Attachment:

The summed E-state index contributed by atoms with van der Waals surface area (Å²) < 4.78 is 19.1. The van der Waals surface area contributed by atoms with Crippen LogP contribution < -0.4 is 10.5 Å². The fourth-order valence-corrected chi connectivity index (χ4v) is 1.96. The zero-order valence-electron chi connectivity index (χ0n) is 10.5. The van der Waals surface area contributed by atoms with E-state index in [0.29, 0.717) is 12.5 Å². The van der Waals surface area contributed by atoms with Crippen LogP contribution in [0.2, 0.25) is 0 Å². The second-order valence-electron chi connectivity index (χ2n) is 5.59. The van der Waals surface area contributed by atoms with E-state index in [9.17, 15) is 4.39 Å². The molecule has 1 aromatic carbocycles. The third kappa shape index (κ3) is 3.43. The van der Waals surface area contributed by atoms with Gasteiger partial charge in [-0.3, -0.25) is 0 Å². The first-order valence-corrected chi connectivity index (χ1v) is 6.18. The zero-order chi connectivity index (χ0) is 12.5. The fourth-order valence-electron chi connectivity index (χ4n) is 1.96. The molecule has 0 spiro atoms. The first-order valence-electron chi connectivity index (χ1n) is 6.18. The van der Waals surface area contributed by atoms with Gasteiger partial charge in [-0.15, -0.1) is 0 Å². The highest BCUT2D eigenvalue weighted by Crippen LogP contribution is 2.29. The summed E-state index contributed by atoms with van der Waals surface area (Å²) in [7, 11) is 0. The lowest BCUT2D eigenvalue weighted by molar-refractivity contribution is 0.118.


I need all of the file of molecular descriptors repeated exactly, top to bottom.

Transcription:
The summed E-state index contributed by atoms with van der Waals surface area (Å²) < 4.78 is 19.1. The van der Waals surface area contributed by atoms with Crippen LogP contribution < -0.4 is 10.5 Å². The fourth-order valence-corrected chi connectivity index (χ4v) is 1.96. The zero-order valence-electron chi connectivity index (χ0n) is 10.5. The van der Waals surface area contributed by atoms with E-state index in [0.29, 0.717) is 12.5 Å². The van der Waals surface area contributed by atoms with Crippen LogP contribution in [0.2, 0.25) is 0 Å². The second-order valence-electron chi connectivity index (χ2n) is 5.59. The van der Waals surface area contributed by atoms with E-state index in [9.17, 15) is 4.39 Å². The molecule has 1 aromatic carbocycles. The third kappa shape index (κ3) is 3.43. The van der Waals surface area contributed by atoms with Gasteiger partial charge in [-0.3, -0.25) is 0 Å². The first-order valence-corrected chi connectivity index (χ1v) is 6.18. The zero-order chi connectivity index (χ0) is 12.5. The fourth-order valence-electron chi connectivity index (χ4n) is 1.96. The molecule has 0 spiro atoms. The first-order valence-electron chi connectivity index (χ1n) is 6.18. The van der Waals surface area contributed by atoms with Gasteiger partial charge in [-0.15, -0.1) is 0 Å². The highest BCUT2D eigenvalue weighted by Crippen LogP contribution is 2.29. The summed E-state index contributed by atoms with van der Waals surface area (Å²) in [7, 11) is 0. The lowest BCUT2D eigenvalue weighted by molar-refractivity contribution is 0.118.